HOMES BUILT IN RIO VISTA AROUND THE TURN OF THE CENTURY, 1900.
CAPTAIN LARSEN'S HOME
In 1897, a local contractor named Weston Campbell constructed this beautiful Queen Anne home for Captain Lars Peter larsen, his wife, Annie, and their two children. L.P. larsen and C. Campbell were listed as the architects of the home while Sullivan and Larsen were listed as the builder. Lars was a partner in that company with James Sullivan. The property covers one quarter of the block, including a yard, barn and carriage house. The interior has changed little since constructed over a century ago. The hand painted wood is a monument to the craftsmanship of the time period along with the 12 to 13 foot ceilings. A widow's walk on the roof of the home allowed Captain larsen to see up and down the river.
SENATOR MCCORMACK'S HOME
In 1898, Senator Thomas McCormack purchased the land on which to build this fine home. Construction by contractor Fred Johnson started shortly thereafter and was completed in 1902. The home, on the corner of Second and St. Gertrude Streets still stands today.
THE DIRR RESIDENCE
In 1899 Weston Campbell built this home on South Second Street for Mr. Jesse Thomas, a native of Maine. Mr. Thomas had purchased four parcels of land from joseph and Gertrude Bruning for $600 in gold coin. One of their four children married Henry J Dirr of Rio Vista. To many locals the house is still known as the Dirr home.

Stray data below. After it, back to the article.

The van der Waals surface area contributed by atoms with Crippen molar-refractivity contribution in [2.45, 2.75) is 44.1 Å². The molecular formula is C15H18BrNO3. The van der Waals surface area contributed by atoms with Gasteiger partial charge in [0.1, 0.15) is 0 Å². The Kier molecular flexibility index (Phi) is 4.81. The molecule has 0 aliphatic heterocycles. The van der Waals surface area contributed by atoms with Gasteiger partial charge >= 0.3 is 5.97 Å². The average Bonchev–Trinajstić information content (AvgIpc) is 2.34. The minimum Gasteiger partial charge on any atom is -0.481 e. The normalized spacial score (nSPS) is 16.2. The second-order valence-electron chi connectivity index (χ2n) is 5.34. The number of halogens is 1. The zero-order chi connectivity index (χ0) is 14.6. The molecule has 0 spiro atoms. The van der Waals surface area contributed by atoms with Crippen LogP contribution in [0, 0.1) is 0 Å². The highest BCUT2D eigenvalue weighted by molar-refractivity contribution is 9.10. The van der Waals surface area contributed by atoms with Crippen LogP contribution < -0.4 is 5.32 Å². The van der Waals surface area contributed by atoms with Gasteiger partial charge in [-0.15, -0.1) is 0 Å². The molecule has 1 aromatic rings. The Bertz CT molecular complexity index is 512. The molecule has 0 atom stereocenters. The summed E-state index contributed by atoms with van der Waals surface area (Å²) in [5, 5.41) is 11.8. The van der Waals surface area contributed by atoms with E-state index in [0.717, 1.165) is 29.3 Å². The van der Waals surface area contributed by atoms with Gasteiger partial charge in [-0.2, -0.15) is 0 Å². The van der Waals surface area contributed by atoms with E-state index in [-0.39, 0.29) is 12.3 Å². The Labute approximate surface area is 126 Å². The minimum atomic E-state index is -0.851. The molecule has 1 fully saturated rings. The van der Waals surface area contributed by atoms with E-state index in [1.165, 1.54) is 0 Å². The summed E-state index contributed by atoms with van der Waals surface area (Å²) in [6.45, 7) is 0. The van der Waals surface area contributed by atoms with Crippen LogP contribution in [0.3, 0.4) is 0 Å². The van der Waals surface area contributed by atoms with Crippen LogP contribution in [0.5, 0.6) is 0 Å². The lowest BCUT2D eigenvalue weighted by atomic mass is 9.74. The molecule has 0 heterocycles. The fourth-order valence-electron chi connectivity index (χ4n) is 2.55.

DR. A.J. MCKINNON'S HOME
On March 14, 1905 Dr. Aloysius McKinnon purchased the quarter block of land at Second and Santa Clara from Felix and Marie Drouin for $10 in gold coin. It was at this location that A. J. and his wife Lizzie built the brown shingle home which still stands today. Having knowledge of construction from having worked for a lumber firm prior to entering medical school, A.J secured a well-respected local builder, Weston Campbell, to build his home.
ALBERT COLBY CHURCH HOME
During the 1880s, Albert Colby Church hired local contractor Weston Campbell to construct the large, two story home located just one mile outside of town. Church was a native of Michigan as was his wife, Sarah. After Albert passed on sometime between 1885 and 1900, his wife and two sons continued to operate the farm. The home changed hands around 1902 when Perry Anderson purchased the property.
Information for the homes on this page is courtesy of Philip Pezzaglia, Author of Images of America, Rio Vista and Curator of the Rio Vista Museum. Photographs by Carla Harden.